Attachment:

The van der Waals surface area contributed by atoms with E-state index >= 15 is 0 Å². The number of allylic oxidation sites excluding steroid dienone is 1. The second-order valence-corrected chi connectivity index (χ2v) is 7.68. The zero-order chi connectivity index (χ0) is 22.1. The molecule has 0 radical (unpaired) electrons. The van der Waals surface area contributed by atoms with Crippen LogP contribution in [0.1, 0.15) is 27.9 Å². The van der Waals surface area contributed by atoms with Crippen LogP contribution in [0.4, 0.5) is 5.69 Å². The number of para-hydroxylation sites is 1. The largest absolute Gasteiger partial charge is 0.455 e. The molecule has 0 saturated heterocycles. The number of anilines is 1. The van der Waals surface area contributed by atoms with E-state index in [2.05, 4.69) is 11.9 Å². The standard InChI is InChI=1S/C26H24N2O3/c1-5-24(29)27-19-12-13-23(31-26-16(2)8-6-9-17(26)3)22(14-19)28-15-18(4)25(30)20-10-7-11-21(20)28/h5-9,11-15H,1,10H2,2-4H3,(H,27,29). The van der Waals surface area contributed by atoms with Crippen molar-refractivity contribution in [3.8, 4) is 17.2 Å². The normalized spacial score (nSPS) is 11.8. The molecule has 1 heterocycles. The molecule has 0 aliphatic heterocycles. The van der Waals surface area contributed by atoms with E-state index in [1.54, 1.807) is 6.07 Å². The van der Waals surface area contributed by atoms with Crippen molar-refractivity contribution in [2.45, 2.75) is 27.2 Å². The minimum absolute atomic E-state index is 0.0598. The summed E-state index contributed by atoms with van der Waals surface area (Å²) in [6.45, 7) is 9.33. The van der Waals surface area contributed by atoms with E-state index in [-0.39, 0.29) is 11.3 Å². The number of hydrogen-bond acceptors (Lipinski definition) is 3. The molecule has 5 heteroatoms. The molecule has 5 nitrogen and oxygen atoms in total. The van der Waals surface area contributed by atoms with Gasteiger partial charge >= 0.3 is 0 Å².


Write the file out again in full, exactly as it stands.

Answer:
The van der Waals surface area contributed by atoms with E-state index >= 15 is 0 Å². The number of allylic oxidation sites excluding steroid dienone is 1. The second-order valence-corrected chi connectivity index (χ2v) is 7.68. The zero-order chi connectivity index (χ0) is 22.1. The molecule has 0 radical (unpaired) electrons. The van der Waals surface area contributed by atoms with Crippen LogP contribution in [0.1, 0.15) is 27.9 Å². The van der Waals surface area contributed by atoms with Crippen LogP contribution in [0.4, 0.5) is 5.69 Å². The number of para-hydroxylation sites is 1. The largest absolute Gasteiger partial charge is 0.455 e. The molecule has 0 saturated heterocycles. The number of anilines is 1. The van der Waals surface area contributed by atoms with E-state index in [2.05, 4.69) is 11.9 Å². The standard InChI is InChI=1S/C26H24N2O3/c1-5-24(29)27-19-12-13-23(31-26-16(2)8-6-9-17(26)3)22(14-19)28-15-18(4)25(30)20-10-7-11-21(20)28/h5-9,11-15H,1,10H2,2-4H3,(H,27,29). The van der Waals surface area contributed by atoms with Crippen molar-refractivity contribution in [3.8, 4) is 17.2 Å². The normalized spacial score (nSPS) is 11.8. The molecule has 1 heterocycles. The molecule has 0 aliphatic heterocycles. The van der Waals surface area contributed by atoms with E-state index in [1.54, 1.807) is 6.07 Å². The van der Waals surface area contributed by atoms with Crippen molar-refractivity contribution in [2.45, 2.75) is 27.2 Å². The minimum absolute atomic E-state index is 0.0598. The summed E-state index contributed by atoms with van der Waals surface area (Å²) in [6.45, 7) is 9.33. The van der Waals surface area contributed by atoms with E-state index in [-0.39, 0.29) is 11.3 Å². The number of hydrogen-bond acceptors (Lipinski definition) is 3. The molecule has 5 heteroatoms. The molecule has 5 nitrogen and oxygen atoms in total. The van der Waals surface area contributed by atoms with Gasteiger partial charge >= 0.3 is 0 Å².